Chhath is a great folk festival of nature-worshipping mainly celebrated in Bihar, eastern Uttar Pradesh and Jharkhand. However, the philosophy behind celebrating this festival can be applied worldwide. Perhaps, this is the reason why the migrants of such areas having faith in this tradition celebrate it not only in other parts of the country, but all over the world.
Chhath is a pious festival celebrating protection of the environment, prevention of diseases, and maintaining discipline; a mention of which is found in the epic Rig Veda, an Indian scripture.
Particularly on the occasion of Diwali, the festival of lights, people clean their houses. On the other hand, people on Chhath, clean their surroundings and the banks of reservoirs like a river, pond, lake, etc. with great piety. This cultural tradition of cleaning the reservoirs has been in practice since ancient times in those areas. From the very next day of Diwali, people get involved in this virtuous work.
In cyclical nature, what comes after the rainy season is the good of autumn which, however, inherits a plethora of wastes and weeds breeding flies, insects, and reptiles. All these somehow pose a threat to human habitation. The festivals like Diwali and Chhath are so designed as to steer clear of all of them and make our habitation disease-free and worth living.
Thus, Chhath is the festival of worshipping the Sun and cleaning reservoirs. Further, it makes us culturally and spiritually strong.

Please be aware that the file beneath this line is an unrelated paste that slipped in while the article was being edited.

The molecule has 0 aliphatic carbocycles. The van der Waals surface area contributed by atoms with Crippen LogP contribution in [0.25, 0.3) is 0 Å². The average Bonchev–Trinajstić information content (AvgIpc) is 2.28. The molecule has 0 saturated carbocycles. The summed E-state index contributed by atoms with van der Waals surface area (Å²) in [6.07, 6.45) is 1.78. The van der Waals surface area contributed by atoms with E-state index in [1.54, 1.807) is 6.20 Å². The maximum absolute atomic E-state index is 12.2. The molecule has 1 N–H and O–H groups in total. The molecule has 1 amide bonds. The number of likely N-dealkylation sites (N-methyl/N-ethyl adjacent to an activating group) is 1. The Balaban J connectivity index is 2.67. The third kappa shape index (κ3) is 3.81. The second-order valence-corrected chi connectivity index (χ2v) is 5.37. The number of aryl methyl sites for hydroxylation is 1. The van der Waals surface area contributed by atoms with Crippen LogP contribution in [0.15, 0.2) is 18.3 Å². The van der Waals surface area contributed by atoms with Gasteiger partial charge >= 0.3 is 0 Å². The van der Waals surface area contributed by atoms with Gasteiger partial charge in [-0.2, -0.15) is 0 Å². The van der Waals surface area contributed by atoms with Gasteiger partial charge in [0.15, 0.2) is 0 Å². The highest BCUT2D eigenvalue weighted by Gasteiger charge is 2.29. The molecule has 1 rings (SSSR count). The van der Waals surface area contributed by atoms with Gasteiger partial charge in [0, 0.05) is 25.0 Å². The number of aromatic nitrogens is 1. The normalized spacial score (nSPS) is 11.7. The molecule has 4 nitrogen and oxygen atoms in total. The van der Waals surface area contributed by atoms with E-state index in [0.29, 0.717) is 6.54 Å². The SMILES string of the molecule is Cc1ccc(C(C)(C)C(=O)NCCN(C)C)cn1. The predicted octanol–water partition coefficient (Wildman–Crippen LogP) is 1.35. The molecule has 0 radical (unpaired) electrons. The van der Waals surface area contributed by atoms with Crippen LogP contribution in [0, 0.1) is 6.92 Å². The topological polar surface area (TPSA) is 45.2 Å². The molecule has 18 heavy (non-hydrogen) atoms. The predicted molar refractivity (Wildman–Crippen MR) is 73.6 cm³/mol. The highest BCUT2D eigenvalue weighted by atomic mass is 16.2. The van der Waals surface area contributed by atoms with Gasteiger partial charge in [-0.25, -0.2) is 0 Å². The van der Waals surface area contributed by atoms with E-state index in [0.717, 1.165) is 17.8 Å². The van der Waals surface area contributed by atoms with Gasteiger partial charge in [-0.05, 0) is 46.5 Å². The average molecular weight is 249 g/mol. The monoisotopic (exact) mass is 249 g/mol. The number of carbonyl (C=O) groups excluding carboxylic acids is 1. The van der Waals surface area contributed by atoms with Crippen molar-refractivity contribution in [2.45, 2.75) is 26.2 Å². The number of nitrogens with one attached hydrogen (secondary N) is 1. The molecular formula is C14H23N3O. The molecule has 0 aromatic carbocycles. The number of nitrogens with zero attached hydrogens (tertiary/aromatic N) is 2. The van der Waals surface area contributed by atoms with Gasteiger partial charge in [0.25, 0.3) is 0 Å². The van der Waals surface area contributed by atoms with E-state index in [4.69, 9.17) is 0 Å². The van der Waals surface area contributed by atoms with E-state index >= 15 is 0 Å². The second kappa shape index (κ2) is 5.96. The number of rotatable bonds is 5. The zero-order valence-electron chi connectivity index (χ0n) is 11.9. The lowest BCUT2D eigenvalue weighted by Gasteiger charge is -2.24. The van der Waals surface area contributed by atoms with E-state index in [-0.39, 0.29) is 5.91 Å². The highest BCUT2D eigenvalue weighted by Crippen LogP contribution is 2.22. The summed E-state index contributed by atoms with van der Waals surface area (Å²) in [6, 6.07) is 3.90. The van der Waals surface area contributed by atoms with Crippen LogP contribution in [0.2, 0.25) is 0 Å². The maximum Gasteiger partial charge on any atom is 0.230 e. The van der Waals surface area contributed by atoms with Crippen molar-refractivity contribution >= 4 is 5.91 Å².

Currently, schemes like Swachh Bharat Abhiyan and Namami Gange are among the favoured projects of the prime minister Narendra Modi. For the past few years, the Modi government has been campaigning vigorously on the sanitation drive and the cleanliness of the Ganges. Both these programs have a theoretical and practical connection with festivals of public faith.
The people of these areas well understand the intents and purposes of the project of cleaning the water body during the festivals, which is in line with the Modi government cleanliness drive. On the practical side, what the prime minister has envisaged – a clean India – is not possible without public participation. People’s participation in such a government campaign merely with the policy is not as easy as faith and reverence do, especially in a country where religion is a way of life.
The Sun is worshipped in Chhath during which stringent fasts are observed and stricter rules followed. In other words, it is a festival of nature-worshipping as well as maintaining discipline in physical and mental exercise, which is its ethos.
The festival, which is celebrated for two consecutive days, falls on the sixth day of the Kartik month as per the Hindu calendar, that constitutes the months of October and November in the Gregorian calendar. Those who fast for these two days on the trot follow the special rules of purification from the Chaturthi (the fourth day) date itself. The worshipping on Panchami (the fifth day) and Shashthi (the sixth day) is performed in the evening and at the crack of dawn on Saptami (the seventh day) when it concludes.
While worshipping, devotees stand in a water body up to the waist for a pretty long time which is called Katisnan in hydro-medicinal therapy. It is believed many diseases such as leprosy are prevented and cured with such therapy.
The latitudinal position of India is as such that there is plenty of sunlight in every part of the country. The sun is curative and restorative. Many say that houses where the Sun’s rays reach directly have no habitat of insects, and are generally disease-free. This is the reason why people like to build east facing houses, according to Vastu Shastra (a Hindu way of planning and architectural to build your house to ensure peace and prosperity, akin to Feng Shui).